I have a husband who is good at a lot of things. Photography, public speaking, and spotting the exact make and model of any TV character’s watch in a split second (as long as it’s a nice one) are just a few of them.
But one thing he’s not good at is hiding his opinion of what I make in the kitchen.
-My blueberry muffins? Approved.
-Anything doused in cumin or cooked in bacon grease? Two big thumbs up.
-My famous 10 lbs. bun? Reason enough to buy me flowers for the rest of our days.
-The majority of my other baked goods? He could take them or leave them. They're usually left.
You see, part of the problem lies in the fact that he’s a foreigner. The fact that I’m the one that’s foreign in this country is not important. He just doesn’t have the palate necessary to appreciate the many delicacies that America has to offer. You know, anything with peanut butter, maple syrup, or Blue #5.
Which creates a slight dilemma when a girl is trying to run a baking blog. When the only other man in the house is on a heavy cream-only diet, it’d be nice to have someone else to taste my goods and give me a little feedback. In his opinion, I should be running a dinner-focused blog. A blog about roast chicken and pork tacos. Not about cookies and pies and things with pink frosting. A blog fit for a man. A blog full of savory.
And you know what? Once he mentioned the idea, it didn’t seem half bad. As a result, you’ll be seeing a little more salt and a little less sugar in this space. Of course, as appealing as a dinner blog sounds, I don’t like the idea of hanging around the dinner table with a tripod, steam fogging up the lens, and my belly giving a little roar and rumble. I just don’t have the patience nor the desire. But God bless those who do.
I like this savory idea and I’m going to run with it.
What’s on the savory menu for today?
You’ve probably tried the Swedish Wasa Crispbread before. They’re a mainstay at our house and I dare you to go to any other home in Sweden or Norway and not find Wasa or another brand of knekkebrød in the bread drawer. Made from wholegrain, they’re filling, super healthy, keep forever, and are the perfect backdrop to any/all breakfast/lunch/snack-time topping. And you know what else, kids love them! Love.
And just this week, I tried my hand at making them from scratch. Did I mention that they’re easy to make too? You'll find the recipe below. As an added bonus, I'll be posting serving suggestions (that is, tasty things to put on top of your knekkebrød) each say for the rest of the week!
Homemade Knekkebrød (Scandinavian flatbread/crispbread)
*Recipe ripped out of a woman’s interest magazine at the doctor’s office
Makes about 2 dozen 2” x 3” (5cm x 7 cm) flatbreads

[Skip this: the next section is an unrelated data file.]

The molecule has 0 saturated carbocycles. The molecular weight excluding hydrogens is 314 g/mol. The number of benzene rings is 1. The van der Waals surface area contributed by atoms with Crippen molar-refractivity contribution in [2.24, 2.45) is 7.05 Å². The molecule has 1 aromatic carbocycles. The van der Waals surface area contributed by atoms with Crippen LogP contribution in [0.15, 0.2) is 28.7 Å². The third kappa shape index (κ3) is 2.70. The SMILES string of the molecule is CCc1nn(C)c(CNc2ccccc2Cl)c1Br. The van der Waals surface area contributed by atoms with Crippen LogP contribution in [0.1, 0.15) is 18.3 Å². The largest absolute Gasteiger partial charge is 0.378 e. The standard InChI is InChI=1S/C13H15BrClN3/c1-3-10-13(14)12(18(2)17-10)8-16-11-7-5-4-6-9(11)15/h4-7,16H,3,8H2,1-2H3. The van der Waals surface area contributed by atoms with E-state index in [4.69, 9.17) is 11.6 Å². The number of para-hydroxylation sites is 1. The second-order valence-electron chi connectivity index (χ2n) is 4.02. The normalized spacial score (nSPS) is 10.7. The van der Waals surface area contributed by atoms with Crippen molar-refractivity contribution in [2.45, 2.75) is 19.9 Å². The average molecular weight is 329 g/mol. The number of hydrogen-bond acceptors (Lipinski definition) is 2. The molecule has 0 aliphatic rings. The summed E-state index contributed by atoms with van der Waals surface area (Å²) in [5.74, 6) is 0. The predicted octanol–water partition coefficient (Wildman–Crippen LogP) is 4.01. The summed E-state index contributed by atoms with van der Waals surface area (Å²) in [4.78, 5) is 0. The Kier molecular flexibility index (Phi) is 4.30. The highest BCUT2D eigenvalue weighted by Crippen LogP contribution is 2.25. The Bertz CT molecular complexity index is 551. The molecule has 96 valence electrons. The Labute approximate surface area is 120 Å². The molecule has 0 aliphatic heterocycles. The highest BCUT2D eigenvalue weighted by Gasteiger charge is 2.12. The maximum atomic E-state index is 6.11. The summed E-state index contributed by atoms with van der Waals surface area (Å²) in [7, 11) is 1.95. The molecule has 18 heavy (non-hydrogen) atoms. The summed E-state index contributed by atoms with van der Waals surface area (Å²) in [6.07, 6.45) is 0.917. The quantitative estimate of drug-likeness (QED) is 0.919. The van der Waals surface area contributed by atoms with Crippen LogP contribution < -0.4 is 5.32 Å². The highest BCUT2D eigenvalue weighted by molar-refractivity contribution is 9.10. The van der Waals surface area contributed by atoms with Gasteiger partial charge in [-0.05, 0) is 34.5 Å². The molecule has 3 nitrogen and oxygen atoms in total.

1 1/2 cups (3 1/2 dl) rye flour (try to use a wholemeal variety if you can)
1 1/2 cups (3 1/2 dl) oats (preferably instant)
1/2 cup (1 dl) oat bran
1/2 cup (1 dl) sesame seeds
3/4 cup (2 dl) pumpkin seeds
3/4 cup (2 dl) sunflower seeds
scant 1/4 cup (1/2 dl) flax (lin) seeds
1 teaspoon salt
1 Tablespoon sugar or honey
(7 dl) cold water
*optional: 2 Tablespoons coarse sea salt (such as Maldon) to sprinkle over the tops
1. Preheat your oven to 325F/160C, if you have a convection oven, use the fan.
2. In a large bowl with a wooden spoon, blend all of the dry ingredients. If you choose to use honey as your sweetener instead of sugar, dissolve the honey in warm water instead of using cold water.
3. Stir in the water, mix well, then use a spatula to spread the mixture thinly over two parchment-lined baking sheets, making roughly 12” x 18” (30 cm x 45 cm) rectangles. Sprinkle the tops with a little sea salt, if you like- it’s very good!
4. Place one baking sheet on the bottom rack, and the other on the top rack. Bake for 10 minutes, then remove both sheets from the oven and use a pizza cutter to slice your knekkebrød into your desired shapes and sizes (I recommend 2” x 3” which will yield a dozen on each sheet, but you can make them larger or smaller, if you like). They look nice with slightly rough “rustic” edges, but if you want them to be uniform in shape, go ahead and trim off the edges.
5. Continue baking on the top and bottom rack for an additional 30 minutes, then rotate the sheets, placing the one on the bottom onto to the top and vice-versa to encourage even baking. Bake for an additional 20 – 30 minutes. They should be brown, but not too dark. Knekkebrød should be fully crisp. If they appear to be still slightly soft, continue baking, checking every 5 minutes.